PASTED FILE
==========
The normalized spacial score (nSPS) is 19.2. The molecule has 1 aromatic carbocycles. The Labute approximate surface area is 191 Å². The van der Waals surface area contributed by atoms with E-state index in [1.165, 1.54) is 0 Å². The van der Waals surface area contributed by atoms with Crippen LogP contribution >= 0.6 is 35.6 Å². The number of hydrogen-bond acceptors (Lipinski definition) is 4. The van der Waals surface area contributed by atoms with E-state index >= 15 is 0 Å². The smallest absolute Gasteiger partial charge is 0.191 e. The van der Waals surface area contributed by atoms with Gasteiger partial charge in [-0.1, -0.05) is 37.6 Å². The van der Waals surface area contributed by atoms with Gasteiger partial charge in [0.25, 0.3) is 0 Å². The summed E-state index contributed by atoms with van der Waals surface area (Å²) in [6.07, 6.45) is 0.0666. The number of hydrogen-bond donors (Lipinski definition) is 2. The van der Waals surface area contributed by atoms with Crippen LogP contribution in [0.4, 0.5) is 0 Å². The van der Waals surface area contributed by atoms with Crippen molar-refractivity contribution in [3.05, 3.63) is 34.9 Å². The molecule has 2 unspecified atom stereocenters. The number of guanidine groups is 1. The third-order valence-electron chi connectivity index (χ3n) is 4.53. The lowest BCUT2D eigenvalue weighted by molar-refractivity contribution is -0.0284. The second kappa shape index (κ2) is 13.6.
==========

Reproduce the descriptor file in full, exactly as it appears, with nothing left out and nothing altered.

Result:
The normalized spacial score (nSPS) is 19.2. The molecule has 1 aromatic carbocycles. The Labute approximate surface area is 191 Å². The van der Waals surface area contributed by atoms with E-state index in [1.165, 1.54) is 0 Å². The van der Waals surface area contributed by atoms with Crippen LogP contribution >= 0.6 is 35.6 Å². The number of hydrogen-bond acceptors (Lipinski definition) is 4. The van der Waals surface area contributed by atoms with E-state index >= 15 is 0 Å². The smallest absolute Gasteiger partial charge is 0.191 e. The van der Waals surface area contributed by atoms with Gasteiger partial charge in [-0.1, -0.05) is 37.6 Å². The van der Waals surface area contributed by atoms with Gasteiger partial charge in [0.25, 0.3) is 0 Å². The summed E-state index contributed by atoms with van der Waals surface area (Å²) in [6.07, 6.45) is 0.0666. The number of hydrogen-bond donors (Lipinski definition) is 2. The van der Waals surface area contributed by atoms with Crippen LogP contribution in [0.4, 0.5) is 0 Å². The van der Waals surface area contributed by atoms with Crippen molar-refractivity contribution in [3.05, 3.63) is 34.9 Å². The molecule has 2 unspecified atom stereocenters. The number of guanidine groups is 1. The third-order valence-electron chi connectivity index (χ3n) is 4.53. The lowest BCUT2D eigenvalue weighted by molar-refractivity contribution is -0.0284. The second kappa shape index (κ2) is 13.6.